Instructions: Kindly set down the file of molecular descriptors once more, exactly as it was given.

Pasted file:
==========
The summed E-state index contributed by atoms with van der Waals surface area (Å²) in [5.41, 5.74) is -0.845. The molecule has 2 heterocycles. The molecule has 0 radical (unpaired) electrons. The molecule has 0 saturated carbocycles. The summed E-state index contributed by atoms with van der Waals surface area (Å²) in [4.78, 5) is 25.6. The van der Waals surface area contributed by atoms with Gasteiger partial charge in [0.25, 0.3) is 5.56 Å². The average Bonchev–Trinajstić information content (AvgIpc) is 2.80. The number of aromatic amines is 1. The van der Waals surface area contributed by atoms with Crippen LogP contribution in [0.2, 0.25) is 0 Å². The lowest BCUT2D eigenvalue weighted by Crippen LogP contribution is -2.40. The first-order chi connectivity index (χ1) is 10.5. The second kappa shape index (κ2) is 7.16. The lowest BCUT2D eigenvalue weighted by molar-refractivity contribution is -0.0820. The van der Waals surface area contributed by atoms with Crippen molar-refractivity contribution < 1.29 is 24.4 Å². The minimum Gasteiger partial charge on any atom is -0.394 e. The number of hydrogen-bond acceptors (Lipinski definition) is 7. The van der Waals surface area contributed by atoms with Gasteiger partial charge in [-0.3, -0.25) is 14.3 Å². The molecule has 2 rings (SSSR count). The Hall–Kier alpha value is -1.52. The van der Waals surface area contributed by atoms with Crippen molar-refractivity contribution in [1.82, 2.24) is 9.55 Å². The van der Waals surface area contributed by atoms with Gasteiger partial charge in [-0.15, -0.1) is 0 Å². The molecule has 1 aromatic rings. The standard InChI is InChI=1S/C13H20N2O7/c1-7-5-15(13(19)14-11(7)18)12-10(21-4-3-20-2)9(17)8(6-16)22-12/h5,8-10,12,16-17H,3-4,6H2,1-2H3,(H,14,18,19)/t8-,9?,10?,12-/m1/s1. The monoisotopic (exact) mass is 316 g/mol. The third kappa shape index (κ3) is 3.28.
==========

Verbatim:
The summed E-state index contributed by atoms with van der Waals surface area (Å²) in [5.41, 5.74) is -0.845. The molecule has 2 heterocycles. The molecule has 0 radical (unpaired) electrons. The molecule has 0 saturated carbocycles. The summed E-state index contributed by atoms with van der Waals surface area (Å²) in [4.78, 5) is 25.6. The van der Waals surface area contributed by atoms with Gasteiger partial charge in [0.25, 0.3) is 5.56 Å². The average Bonchev–Trinajstić information content (AvgIpc) is 2.80. The number of aromatic amines is 1. The van der Waals surface area contributed by atoms with Crippen LogP contribution in [0.2, 0.25) is 0 Å². The lowest BCUT2D eigenvalue weighted by Crippen LogP contribution is -2.40. The first-order chi connectivity index (χ1) is 10.5. The second kappa shape index (κ2) is 7.16. The lowest BCUT2D eigenvalue weighted by molar-refractivity contribution is -0.0820. The van der Waals surface area contributed by atoms with Crippen molar-refractivity contribution < 1.29 is 24.4 Å². The minimum Gasteiger partial charge on any atom is -0.394 e. The number of hydrogen-bond acceptors (Lipinski definition) is 7. The van der Waals surface area contributed by atoms with Gasteiger partial charge in [-0.3, -0.25) is 14.3 Å². The molecule has 2 rings (SSSR count). The Hall–Kier alpha value is -1.52. The van der Waals surface area contributed by atoms with Crippen molar-refractivity contribution in [1.82, 2.24) is 9.55 Å². The van der Waals surface area contributed by atoms with Gasteiger partial charge in [-0.15, -0.1) is 0 Å². The molecule has 1 aromatic rings. The standard InChI is InChI=1S/C13H20N2O7/c1-7-5-15(13(19)14-11(7)18)12-10(21-4-3-20-2)9(17)8(6-16)22-12/h5,8-10,12,16-17H,3-4,6H2,1-2H3,(H,14,18,19)/t8-,9?,10?,12-/m1/s1. The monoisotopic (exact) mass is 316 g/mol. The third kappa shape index (κ3) is 3.28.